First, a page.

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The glanders bacillus is somewhat shorter and dis-
tinctly thicker than the tubercle bacillus. It has rounded
•ends, and it generally occurs singly, though upon blood-

•'VVr'l5{ '>

FlG. 66.—Bacillus mallei,  from  a culture upon glycerin agar-agar;   x   looo
(Frankel and Pfeiffer).

serum, and especially upon potato, several joined indi-
viduals may be found. Long threads are never formed.

The bacillus is non-motile. Various observers have
•claimed the discovery of spores, but although in the
interior of the bacilli there have been observed irregular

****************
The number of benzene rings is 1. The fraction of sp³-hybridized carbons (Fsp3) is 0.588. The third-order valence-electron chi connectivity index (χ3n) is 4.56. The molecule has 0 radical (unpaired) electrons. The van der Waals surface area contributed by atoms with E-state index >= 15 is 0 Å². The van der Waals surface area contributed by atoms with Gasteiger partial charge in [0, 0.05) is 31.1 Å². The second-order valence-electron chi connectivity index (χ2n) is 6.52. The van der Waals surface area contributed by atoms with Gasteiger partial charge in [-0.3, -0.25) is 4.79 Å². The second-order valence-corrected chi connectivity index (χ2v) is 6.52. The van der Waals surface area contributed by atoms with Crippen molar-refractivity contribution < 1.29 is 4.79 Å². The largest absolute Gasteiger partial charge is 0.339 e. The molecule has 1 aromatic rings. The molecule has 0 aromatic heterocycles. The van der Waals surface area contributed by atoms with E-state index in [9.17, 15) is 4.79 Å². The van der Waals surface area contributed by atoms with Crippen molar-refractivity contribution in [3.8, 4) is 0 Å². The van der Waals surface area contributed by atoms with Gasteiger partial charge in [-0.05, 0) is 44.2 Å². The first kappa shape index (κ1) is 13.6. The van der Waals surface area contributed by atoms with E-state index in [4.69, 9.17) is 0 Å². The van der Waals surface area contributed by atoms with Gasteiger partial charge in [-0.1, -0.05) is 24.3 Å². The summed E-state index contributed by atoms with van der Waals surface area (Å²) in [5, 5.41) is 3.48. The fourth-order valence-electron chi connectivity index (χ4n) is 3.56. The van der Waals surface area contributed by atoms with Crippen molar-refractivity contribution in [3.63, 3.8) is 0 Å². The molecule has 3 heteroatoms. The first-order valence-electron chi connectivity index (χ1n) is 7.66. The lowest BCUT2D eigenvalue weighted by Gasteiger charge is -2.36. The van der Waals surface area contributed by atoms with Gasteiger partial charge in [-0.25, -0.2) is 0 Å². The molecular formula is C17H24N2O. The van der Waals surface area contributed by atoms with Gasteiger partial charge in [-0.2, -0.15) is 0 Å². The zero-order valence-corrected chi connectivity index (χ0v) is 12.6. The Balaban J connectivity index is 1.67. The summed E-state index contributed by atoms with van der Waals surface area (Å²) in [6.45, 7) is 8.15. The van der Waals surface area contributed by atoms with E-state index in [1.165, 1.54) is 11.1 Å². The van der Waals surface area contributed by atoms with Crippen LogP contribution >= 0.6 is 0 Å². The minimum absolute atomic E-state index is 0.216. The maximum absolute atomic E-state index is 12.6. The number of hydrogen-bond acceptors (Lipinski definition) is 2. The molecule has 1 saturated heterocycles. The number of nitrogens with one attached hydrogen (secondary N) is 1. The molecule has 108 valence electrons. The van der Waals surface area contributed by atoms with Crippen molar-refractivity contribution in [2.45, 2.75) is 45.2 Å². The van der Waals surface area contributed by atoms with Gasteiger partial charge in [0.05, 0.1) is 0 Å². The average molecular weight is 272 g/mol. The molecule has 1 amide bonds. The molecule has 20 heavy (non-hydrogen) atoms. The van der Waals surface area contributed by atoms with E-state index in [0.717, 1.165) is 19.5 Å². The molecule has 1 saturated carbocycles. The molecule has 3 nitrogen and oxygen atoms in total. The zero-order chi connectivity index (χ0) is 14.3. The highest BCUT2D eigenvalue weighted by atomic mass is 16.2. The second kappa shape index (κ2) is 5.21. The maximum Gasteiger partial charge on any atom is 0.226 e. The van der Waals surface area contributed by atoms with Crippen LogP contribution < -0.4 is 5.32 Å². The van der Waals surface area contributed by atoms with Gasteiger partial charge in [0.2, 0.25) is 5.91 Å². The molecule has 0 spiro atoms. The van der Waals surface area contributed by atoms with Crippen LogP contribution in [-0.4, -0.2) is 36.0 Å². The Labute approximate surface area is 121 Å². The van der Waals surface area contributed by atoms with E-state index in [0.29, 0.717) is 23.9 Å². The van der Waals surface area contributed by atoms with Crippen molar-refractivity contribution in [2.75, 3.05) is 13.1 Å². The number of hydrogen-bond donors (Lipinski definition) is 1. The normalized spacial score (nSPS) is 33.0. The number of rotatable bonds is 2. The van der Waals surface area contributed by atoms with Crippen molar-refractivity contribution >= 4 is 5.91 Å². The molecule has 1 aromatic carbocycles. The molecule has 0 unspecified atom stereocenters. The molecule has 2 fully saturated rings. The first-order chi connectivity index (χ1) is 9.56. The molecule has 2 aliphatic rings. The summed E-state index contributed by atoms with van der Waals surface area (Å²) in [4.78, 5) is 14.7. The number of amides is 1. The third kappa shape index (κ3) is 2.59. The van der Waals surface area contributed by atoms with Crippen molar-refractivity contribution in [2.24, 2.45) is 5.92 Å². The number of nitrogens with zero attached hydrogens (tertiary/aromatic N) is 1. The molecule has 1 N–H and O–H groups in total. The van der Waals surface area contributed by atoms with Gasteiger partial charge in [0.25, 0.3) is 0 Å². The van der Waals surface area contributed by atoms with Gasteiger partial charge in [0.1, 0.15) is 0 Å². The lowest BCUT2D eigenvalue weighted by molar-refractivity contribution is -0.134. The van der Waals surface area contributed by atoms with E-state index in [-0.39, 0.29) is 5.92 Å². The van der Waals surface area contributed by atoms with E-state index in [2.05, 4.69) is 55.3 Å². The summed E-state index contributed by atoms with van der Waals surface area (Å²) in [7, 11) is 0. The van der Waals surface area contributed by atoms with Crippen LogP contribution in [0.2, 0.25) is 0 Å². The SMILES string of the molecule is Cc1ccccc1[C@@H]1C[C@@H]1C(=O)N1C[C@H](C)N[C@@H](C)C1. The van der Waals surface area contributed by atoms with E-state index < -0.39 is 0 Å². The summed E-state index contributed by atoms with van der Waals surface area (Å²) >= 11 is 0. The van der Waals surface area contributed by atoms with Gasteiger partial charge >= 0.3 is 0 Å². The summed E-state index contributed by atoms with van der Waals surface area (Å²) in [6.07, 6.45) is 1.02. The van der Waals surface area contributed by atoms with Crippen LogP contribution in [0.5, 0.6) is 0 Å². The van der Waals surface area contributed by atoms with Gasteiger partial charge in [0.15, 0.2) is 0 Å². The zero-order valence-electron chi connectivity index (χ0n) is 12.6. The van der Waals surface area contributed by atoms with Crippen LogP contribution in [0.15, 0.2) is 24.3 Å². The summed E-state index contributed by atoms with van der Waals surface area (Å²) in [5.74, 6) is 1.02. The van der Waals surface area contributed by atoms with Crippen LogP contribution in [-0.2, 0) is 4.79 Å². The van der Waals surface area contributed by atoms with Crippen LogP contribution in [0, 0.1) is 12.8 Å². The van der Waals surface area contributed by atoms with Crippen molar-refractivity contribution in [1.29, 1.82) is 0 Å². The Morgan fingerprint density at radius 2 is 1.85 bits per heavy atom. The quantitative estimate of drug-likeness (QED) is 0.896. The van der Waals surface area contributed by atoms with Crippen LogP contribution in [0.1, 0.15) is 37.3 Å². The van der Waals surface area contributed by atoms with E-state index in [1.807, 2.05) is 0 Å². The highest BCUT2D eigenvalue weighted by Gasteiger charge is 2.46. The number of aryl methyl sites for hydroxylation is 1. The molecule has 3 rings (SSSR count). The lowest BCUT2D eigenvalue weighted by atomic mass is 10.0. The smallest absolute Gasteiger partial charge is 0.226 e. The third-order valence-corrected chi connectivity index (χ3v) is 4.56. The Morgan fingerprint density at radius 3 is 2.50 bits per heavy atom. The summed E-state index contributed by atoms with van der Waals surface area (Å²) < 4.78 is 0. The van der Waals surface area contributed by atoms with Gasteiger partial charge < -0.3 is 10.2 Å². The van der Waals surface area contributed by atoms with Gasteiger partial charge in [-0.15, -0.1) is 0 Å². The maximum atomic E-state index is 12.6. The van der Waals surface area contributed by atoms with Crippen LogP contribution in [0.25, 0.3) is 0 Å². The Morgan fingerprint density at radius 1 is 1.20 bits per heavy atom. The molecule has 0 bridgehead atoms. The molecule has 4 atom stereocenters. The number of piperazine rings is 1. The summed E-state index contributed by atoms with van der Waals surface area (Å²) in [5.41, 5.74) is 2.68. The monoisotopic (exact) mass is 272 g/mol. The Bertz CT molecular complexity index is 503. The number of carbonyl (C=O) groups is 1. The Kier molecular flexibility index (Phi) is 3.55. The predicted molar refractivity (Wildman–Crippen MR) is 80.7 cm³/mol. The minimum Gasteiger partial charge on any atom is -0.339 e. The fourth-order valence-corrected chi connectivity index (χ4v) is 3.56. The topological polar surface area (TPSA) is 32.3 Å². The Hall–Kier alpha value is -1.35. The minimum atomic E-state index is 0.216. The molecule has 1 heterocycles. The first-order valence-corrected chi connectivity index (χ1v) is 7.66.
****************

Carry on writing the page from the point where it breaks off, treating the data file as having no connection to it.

spaces like the similar spaces in the continuity of the
tubercle bacillus not colored by the stains, they have
not yet been definitely proven to be spores. The ob-
servation of Loffler that the bacilli can be cultivated
after being kept in a dry state for three months makes it
appear as if some permanent form (spore) occurs. No
flagella have been demonstrated upon the bacillus.

Like the tubercle bacillus, the glanders bacillus does
not seem to find conditions outside the animal body suit-
able for its existence, and probably does not occur except
as a parasite.

The organism only grows between 25° and 42° C., and
generally grows very slowly, so that attempts at its isola-